Programmers targeting these platforms rely on tools and libraries to produce codes or execute them efficiently. As a result, codes can run efficiently, but have execution details that can be impossible to predict and are often very difficult to understand after execution. Furthermore, parallel implementations often result in code with varying execution orders between runs, leading to nonreproducible computations. The underlying reasons are that (1) the hardware and system software allocate parallel work in ways that are not always specifiable at compile time and (2) the execution often proceeds in an opportunistic manner with the execution order changing between runs. As such, floating-point computations, which are non-commutative, can have different execution orders and execute on different processing elements between runs, leading to runs with varying results as a matter of fact. The predictability of systems is further complicated by two issues that are becoming more critical as systems grow in scale: (1) interconnect systems with latencies that are often outside the control of programmers and (2) reliability as the mean time between failure (MTBF) is now measured in hours on large systems. This situation seriously affects the ability to rely on scientific computations as a metrological substitute for experimentation!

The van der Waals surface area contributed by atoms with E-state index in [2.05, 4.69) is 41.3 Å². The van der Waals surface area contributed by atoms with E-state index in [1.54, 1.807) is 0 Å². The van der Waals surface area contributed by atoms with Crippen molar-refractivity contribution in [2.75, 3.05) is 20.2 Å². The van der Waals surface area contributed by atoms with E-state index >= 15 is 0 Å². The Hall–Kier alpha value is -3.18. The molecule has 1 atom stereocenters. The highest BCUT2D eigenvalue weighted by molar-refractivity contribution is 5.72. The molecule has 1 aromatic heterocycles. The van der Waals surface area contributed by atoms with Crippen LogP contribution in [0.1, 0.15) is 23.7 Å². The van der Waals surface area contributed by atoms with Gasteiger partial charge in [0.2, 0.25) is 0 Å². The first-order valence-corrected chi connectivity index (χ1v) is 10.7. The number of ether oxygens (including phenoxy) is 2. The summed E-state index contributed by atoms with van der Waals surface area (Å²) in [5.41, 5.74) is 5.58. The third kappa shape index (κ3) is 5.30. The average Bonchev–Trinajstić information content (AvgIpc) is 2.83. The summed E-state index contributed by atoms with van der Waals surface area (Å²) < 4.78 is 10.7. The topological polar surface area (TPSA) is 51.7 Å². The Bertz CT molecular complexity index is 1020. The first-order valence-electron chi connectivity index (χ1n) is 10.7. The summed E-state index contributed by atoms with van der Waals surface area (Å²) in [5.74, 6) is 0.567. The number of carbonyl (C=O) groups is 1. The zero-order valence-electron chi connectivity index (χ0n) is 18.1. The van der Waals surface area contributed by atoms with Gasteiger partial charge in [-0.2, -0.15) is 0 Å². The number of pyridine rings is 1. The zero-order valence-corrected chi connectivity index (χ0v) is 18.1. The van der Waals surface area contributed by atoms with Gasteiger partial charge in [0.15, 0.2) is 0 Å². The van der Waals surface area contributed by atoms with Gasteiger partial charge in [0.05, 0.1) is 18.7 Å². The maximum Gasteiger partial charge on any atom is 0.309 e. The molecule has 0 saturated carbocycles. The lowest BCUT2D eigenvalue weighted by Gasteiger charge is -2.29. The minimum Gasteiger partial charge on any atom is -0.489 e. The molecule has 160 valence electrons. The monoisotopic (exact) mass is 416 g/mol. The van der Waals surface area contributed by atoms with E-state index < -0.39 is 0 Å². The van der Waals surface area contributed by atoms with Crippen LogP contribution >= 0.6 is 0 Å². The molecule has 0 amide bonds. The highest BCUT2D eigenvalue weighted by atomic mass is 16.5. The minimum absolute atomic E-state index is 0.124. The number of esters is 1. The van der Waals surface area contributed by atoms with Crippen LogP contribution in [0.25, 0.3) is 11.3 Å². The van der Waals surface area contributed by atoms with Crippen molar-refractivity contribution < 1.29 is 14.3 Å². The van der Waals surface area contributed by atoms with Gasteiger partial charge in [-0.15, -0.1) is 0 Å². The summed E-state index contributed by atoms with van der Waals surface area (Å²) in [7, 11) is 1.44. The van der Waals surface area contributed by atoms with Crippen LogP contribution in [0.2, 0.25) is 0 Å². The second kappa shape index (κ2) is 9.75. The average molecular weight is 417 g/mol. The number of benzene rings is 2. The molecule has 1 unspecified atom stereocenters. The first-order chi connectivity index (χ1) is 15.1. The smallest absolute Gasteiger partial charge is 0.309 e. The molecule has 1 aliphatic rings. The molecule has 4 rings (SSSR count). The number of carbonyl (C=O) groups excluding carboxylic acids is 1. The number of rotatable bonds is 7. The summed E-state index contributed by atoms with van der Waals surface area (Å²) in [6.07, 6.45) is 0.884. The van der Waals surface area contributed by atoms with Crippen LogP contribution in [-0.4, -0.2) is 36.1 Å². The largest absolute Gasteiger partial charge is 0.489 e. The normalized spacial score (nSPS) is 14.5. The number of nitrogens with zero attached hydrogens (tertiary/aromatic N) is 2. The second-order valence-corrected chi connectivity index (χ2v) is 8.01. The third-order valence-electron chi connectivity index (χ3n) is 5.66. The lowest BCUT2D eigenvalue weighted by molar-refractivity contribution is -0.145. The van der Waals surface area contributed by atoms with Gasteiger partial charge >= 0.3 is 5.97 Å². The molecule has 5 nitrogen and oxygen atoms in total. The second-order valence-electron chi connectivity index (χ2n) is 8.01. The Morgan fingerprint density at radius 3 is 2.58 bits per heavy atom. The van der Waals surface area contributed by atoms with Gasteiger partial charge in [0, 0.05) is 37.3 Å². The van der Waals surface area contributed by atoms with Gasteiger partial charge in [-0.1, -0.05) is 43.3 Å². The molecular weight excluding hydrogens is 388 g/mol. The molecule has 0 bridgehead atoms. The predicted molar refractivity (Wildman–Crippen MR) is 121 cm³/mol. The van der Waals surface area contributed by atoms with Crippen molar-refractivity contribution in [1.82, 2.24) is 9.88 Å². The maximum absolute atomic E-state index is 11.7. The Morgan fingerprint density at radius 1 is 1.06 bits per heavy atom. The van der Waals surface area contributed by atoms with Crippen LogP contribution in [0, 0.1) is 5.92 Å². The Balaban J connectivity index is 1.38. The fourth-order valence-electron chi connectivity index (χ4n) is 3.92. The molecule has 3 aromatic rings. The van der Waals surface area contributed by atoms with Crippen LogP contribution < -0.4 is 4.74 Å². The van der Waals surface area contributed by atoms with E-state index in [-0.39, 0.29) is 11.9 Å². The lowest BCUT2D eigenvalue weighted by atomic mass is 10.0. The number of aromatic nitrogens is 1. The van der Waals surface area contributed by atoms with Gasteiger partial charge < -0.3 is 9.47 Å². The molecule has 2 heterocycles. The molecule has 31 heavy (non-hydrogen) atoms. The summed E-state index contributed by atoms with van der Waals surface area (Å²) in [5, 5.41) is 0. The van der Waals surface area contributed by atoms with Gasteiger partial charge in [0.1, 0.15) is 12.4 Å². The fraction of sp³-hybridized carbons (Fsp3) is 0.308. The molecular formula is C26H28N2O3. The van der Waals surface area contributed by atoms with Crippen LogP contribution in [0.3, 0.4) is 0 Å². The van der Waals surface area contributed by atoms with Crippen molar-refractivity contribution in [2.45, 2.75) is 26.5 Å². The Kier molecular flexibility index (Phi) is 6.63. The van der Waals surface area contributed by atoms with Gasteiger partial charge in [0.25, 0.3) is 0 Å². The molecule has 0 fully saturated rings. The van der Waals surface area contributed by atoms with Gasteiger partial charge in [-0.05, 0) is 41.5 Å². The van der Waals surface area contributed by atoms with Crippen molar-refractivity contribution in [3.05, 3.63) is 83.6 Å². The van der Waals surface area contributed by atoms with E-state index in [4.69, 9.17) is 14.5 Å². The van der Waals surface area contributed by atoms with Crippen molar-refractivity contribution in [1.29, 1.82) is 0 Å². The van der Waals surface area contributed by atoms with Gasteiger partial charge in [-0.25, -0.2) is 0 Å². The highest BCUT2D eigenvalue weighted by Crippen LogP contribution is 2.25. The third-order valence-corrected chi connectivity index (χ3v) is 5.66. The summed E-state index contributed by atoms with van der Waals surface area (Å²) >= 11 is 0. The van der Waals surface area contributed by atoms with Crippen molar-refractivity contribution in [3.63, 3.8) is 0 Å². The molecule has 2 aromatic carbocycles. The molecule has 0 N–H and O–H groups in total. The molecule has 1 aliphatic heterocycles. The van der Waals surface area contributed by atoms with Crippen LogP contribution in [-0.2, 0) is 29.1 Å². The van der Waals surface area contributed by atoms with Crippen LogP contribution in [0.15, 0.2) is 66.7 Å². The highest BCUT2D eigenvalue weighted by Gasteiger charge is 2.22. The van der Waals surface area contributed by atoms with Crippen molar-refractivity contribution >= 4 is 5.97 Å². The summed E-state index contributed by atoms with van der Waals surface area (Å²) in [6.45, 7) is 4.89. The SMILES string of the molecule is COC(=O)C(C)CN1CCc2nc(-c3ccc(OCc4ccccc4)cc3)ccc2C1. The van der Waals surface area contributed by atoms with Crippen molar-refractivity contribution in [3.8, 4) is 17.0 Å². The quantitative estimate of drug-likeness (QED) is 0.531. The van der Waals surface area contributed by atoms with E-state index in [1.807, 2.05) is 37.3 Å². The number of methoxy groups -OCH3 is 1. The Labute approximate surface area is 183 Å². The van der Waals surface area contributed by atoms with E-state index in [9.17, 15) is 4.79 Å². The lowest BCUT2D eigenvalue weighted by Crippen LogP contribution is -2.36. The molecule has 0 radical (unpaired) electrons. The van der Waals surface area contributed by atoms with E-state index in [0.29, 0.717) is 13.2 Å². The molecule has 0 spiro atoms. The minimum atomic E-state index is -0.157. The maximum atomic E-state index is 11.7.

The workshop is meant to address the scope of the problems of numerical and computational reproducibility in HPC in general and those anticipated as we scale to Exascale machines in the next decade. We initially seek contributions of extended abstracts (two pages) in the areas of computational reproducibility in HPC from academic, government, and industry stakeholders. Areas of interest include, but are not limited to:
The workshop will have:
Papers submitted to the workshop will be refereed. The referees will select the papers that will be presented in the workshop. In addition, a group of papers will be published in a special issue of a TBD journal devoted to Computational Reproducibility.
Submissions of two page extended abstracts are sought. The format for the abstracts should follow the IEEE Conference Proceedings format. Templates are available at IEEE - Manuscript Templates for Conference Proceedings. The full papers must be in the format of the International Journal of High Performance Computing Application. Full papers are limited to 12 pages in length including figures and the bibliography.
The abstracts are to submitted as a PDF document using Easychair
The authors accepted abstracts will be notified and the
manuscripts solicited for a special issue of the International
Journal of High Performance Computing Application. The
organizers are the editors of this journal, and when solicited,
authors will be sent instructions for submitting their manuscripts
via the IJHPCA website for the special issue. Special
instructions will be sent, and so please wait for those or your
manuscript may be incorrectly routed at the IJHPCA.
A special issue of the International Journal of High
Performance Computing Application
E-mail: numerical.reproducibility.at.nist.gov (replace ".at." by "@")